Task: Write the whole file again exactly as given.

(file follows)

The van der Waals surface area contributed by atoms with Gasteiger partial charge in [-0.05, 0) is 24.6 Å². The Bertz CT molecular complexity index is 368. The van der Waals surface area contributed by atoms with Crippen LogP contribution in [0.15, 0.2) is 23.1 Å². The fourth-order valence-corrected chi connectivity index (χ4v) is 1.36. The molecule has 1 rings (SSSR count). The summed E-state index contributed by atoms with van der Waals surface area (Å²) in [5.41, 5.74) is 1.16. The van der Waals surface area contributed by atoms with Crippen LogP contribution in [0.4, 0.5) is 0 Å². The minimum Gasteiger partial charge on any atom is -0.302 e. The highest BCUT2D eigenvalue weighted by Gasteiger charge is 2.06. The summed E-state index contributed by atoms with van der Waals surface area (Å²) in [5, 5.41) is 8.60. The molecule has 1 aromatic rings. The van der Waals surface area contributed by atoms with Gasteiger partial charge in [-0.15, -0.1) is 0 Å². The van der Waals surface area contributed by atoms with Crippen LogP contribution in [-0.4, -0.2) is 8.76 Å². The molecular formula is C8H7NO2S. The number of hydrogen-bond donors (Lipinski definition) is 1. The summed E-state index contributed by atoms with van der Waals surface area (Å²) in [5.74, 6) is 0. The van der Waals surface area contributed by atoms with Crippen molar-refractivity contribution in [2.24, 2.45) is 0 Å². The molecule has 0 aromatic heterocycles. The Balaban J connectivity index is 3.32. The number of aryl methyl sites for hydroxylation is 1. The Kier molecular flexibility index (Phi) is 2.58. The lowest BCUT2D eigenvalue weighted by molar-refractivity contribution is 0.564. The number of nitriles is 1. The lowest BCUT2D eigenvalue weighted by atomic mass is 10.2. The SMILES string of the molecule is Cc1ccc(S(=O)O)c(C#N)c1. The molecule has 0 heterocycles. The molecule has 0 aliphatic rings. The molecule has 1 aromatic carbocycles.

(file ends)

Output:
The van der Waals surface area contributed by atoms with Gasteiger partial charge in [-0.05, 0) is 24.6 Å². The Bertz CT molecular complexity index is 368. The van der Waals surface area contributed by atoms with Crippen LogP contribution in [0.15, 0.2) is 23.1 Å². The fourth-order valence-corrected chi connectivity index (χ4v) is 1.36. The molecule has 1 rings (SSSR count). The summed E-state index contributed by atoms with van der Waals surface area (Å²) in [5.41, 5.74) is 1.16. The van der Waals surface area contributed by atoms with Crippen LogP contribution in [0.4, 0.5) is 0 Å². The minimum Gasteiger partial charge on any atom is -0.302 e. The highest BCUT2D eigenvalue weighted by Gasteiger charge is 2.06. The summed E-state index contributed by atoms with van der Waals surface area (Å²) in [5, 5.41) is 8.60. The molecule has 1 aromatic rings. The van der Waals surface area contributed by atoms with Gasteiger partial charge in [-0.15, -0.1) is 0 Å². The van der Waals surface area contributed by atoms with Crippen LogP contribution in [-0.4, -0.2) is 8.76 Å². The molecular formula is C8H7NO2S. The number of hydrogen-bond donors (Lipinski definition) is 1. The summed E-state index contributed by atoms with van der Waals surface area (Å²) in [5.74, 6) is 0. The van der Waals surface area contributed by atoms with Crippen molar-refractivity contribution in [2.24, 2.45) is 0 Å². The molecule has 0 aromatic heterocycles. The Balaban J connectivity index is 3.32. The number of aryl methyl sites for hydroxylation is 1. The Kier molecular flexibility index (Phi) is 2.58. The lowest BCUT2D eigenvalue weighted by molar-refractivity contribution is 0.564. The number of nitriles is 1. The lowest BCUT2D eigenvalue weighted by atomic mass is 10.2. The SMILES string of the molecule is Cc1ccc(S(=O)O)c(C#N)c1. The molecule has 0 heterocycles. The molecule has 0 aliphatic rings. The molecule has 1 aromatic carbocycles.